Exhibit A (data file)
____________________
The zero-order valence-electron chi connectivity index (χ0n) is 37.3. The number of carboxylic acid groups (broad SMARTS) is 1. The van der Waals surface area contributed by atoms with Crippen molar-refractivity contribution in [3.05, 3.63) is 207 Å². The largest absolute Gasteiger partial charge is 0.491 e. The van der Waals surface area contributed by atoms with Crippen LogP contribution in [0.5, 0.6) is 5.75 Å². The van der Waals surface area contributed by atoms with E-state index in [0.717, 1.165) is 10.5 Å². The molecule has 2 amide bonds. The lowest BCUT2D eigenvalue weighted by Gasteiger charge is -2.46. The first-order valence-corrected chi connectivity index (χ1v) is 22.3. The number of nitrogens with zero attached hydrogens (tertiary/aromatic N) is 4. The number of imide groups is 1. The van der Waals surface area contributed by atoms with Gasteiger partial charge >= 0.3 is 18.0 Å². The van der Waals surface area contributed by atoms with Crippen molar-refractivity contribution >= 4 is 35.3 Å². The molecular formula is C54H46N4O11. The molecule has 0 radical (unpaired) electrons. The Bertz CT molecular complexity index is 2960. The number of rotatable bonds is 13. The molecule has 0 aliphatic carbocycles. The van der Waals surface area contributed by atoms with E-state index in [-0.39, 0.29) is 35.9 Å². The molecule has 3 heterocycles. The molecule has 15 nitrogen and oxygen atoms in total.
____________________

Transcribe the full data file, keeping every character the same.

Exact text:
The zero-order valence-electron chi connectivity index (χ0n) is 37.3. The number of carboxylic acid groups (broad SMARTS) is 1. The van der Waals surface area contributed by atoms with Crippen molar-refractivity contribution in [3.05, 3.63) is 207 Å². The largest absolute Gasteiger partial charge is 0.491 e. The van der Waals surface area contributed by atoms with Crippen LogP contribution in [0.5, 0.6) is 5.75 Å². The van der Waals surface area contributed by atoms with E-state index in [0.717, 1.165) is 10.5 Å². The molecule has 2 amide bonds. The lowest BCUT2D eigenvalue weighted by Gasteiger charge is -2.46. The first-order valence-corrected chi connectivity index (χ1v) is 22.3. The number of nitrogens with zero attached hydrogens (tertiary/aromatic N) is 4. The number of imide groups is 1. The van der Waals surface area contributed by atoms with Gasteiger partial charge >= 0.3 is 18.0 Å². The van der Waals surface area contributed by atoms with Crippen molar-refractivity contribution >= 4 is 35.3 Å². The molecular formula is C54H46N4O11. The molecule has 0 radical (unpaired) electrons. The Bertz CT molecular complexity index is 2960. The number of rotatable bonds is 13. The molecule has 0 aliphatic carbocycles. The van der Waals surface area contributed by atoms with E-state index in [-0.39, 0.29) is 35.9 Å². The molecule has 3 heterocycles. The molecule has 15 nitrogen and oxygen atoms in total.